This was the case at RedDoorz, which took on debt to expand in Southeast Asia. “It could help to get a higher valuation for high-growth start-ups like ours, as we could raise a smaller equity round, then leverage the venture debt to get to the next milestone,” says RedDoorz founder Amit Saberwal.

InnoVen’s loan transactions totalled US$70 million last year. This year, InnoVen has lent out US$40 million ($55 million). The company, which has operations in India, Southeast Asia and China, has reportedly loaned out more than US$225 million across some 150 transactions. Loan sizes average around US$1 million to US$2 million per start-up, and InnoVen charges between 9% and 16% interest a year.

Chao thinks there is room for the industry — and InnoVen — to keep growing. “In developed markets, venture debt can range from 5% to 15% of total VC investment,” he says. “In Southeast Asia, we’re still [nowhere close]. We expect to do 40 to 50 deals in India and 20 transactions in Singapore this year.”

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Understanding start-ups

There are relatively few venture debt players here, and nearly all of them are linked to major banks. UOB launched a venture debt programme in 2014, followed by DBS Group Holdings in 2015. All three of the locally listed banks have also partnered SPRING Singapore to launch a $500 million venture debt scheme.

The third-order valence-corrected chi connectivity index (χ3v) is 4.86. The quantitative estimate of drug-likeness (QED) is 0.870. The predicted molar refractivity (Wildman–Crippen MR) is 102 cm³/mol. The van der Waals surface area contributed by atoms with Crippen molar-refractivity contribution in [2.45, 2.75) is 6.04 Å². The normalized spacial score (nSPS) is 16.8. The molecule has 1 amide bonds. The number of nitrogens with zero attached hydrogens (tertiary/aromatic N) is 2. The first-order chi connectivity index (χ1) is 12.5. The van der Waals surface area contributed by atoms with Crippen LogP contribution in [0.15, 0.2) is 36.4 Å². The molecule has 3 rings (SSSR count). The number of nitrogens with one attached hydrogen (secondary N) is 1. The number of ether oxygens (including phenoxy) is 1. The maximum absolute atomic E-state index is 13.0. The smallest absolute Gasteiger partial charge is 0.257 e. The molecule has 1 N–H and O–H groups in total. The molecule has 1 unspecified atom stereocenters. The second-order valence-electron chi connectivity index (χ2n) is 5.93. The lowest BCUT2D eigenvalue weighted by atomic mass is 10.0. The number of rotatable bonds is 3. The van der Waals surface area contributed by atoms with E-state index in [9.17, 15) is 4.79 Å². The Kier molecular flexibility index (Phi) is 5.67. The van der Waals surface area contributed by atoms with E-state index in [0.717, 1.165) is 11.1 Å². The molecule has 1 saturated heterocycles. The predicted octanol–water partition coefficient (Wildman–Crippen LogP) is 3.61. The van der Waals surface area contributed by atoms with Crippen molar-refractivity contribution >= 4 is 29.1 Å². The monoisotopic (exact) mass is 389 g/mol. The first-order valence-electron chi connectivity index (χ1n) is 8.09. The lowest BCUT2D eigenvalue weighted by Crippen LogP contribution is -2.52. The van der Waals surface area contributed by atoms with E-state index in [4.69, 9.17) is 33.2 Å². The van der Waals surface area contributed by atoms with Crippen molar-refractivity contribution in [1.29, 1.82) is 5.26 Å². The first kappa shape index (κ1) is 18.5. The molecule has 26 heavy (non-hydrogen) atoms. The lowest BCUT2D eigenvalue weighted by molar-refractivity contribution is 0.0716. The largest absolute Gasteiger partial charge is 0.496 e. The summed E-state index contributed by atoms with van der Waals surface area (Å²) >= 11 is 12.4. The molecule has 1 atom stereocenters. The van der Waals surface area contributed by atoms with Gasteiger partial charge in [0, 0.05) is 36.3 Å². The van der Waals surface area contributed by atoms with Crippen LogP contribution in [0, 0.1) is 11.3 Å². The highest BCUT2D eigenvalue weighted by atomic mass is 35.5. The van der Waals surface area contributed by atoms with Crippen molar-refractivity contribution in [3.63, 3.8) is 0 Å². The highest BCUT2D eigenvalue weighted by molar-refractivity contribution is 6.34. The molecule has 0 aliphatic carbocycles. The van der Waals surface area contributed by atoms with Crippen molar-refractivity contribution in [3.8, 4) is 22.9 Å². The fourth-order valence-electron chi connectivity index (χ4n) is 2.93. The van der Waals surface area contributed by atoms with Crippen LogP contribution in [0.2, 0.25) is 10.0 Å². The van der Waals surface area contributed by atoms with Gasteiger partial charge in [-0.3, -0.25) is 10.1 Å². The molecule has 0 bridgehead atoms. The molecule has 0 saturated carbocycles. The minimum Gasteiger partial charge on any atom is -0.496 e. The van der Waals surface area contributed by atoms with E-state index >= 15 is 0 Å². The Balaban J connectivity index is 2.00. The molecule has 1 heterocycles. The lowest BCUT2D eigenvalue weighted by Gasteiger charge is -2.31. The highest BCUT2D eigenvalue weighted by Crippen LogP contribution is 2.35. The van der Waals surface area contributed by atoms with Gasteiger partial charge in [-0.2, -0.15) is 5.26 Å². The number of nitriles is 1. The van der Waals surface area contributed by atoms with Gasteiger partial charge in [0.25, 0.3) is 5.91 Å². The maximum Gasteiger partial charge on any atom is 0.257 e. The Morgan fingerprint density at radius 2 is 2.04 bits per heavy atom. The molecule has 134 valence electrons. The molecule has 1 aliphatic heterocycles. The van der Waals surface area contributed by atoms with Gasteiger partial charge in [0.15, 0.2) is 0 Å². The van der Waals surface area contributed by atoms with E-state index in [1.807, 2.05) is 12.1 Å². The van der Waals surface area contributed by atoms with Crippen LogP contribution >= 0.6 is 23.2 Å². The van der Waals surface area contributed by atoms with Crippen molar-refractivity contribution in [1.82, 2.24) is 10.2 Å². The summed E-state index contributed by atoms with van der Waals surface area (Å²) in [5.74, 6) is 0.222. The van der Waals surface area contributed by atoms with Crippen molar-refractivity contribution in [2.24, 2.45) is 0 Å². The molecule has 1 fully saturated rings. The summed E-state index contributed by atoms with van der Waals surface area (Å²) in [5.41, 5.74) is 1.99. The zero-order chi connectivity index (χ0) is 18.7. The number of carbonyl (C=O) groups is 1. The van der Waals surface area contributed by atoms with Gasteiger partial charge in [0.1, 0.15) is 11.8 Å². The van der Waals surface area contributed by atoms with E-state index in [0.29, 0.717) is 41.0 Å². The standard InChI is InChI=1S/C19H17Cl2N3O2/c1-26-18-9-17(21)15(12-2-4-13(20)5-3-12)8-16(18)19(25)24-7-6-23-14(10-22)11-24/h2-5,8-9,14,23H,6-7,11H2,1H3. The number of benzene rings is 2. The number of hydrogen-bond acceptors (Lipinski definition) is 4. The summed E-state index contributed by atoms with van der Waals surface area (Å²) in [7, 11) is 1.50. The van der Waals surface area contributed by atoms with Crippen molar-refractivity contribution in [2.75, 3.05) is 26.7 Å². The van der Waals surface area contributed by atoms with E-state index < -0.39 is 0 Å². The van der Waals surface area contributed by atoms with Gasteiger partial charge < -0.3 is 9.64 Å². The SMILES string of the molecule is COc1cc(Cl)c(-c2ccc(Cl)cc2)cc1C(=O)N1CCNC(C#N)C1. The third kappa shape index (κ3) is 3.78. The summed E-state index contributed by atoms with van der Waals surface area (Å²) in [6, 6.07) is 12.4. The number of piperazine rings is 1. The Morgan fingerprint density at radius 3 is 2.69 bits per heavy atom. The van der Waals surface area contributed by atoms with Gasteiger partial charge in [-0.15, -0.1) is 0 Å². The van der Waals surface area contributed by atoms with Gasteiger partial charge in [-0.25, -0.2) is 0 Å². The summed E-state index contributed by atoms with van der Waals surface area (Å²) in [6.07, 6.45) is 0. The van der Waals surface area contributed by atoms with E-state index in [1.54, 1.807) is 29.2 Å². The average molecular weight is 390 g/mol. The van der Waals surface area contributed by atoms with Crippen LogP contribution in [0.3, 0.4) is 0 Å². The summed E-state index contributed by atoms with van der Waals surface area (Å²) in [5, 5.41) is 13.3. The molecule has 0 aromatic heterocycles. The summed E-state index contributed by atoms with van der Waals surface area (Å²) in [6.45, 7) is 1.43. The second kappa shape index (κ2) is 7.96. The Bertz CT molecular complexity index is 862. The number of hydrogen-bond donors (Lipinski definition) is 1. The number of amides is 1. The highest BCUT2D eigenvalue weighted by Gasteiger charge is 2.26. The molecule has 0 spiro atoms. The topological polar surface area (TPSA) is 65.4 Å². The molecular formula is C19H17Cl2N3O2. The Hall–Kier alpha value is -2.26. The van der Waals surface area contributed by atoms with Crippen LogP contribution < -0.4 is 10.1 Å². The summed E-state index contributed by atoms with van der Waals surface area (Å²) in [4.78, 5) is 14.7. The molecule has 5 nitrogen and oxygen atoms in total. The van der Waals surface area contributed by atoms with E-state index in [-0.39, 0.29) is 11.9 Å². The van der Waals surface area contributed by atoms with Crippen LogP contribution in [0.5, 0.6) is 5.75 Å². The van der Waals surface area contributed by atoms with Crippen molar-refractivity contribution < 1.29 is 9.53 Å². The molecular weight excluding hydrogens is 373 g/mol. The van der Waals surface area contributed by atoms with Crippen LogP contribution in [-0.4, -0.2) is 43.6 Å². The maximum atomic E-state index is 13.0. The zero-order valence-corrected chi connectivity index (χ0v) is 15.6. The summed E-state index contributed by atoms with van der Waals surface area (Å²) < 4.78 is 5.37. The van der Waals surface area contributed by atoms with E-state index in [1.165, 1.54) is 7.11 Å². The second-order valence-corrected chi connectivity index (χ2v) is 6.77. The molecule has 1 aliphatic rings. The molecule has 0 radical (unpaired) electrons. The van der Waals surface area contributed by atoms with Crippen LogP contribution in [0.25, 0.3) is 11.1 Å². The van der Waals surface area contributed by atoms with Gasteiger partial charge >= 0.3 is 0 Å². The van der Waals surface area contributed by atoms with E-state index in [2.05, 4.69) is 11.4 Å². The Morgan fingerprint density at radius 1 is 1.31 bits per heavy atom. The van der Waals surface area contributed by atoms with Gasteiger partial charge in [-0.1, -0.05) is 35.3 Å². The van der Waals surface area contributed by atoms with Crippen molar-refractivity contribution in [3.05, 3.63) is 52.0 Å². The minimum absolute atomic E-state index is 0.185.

InnoVen, the former India-based venture arm of SVB Financial Group, was acquired by Temasek and UOB in 2015 for US$48.1 million. Temasek and UOB subsequently put in US$100 million each into InnoVen. But while InnoVen is linked to a bank, it does not operate on quite the same rules. Start-ups do not need to post collateral for loans. And, characteristics that might disqualify a company for a local bank loan — such as having all its operations overseas with only a local holding company — would not necessarily disqualify a start-up.

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“In stressful situations, when a lender gets nervous, the first things they do are to pull the line and call back the loan,” says Chao. “But we understand start-ups, so we don’t get nervous when cash balances go quite low or businesses pivot.”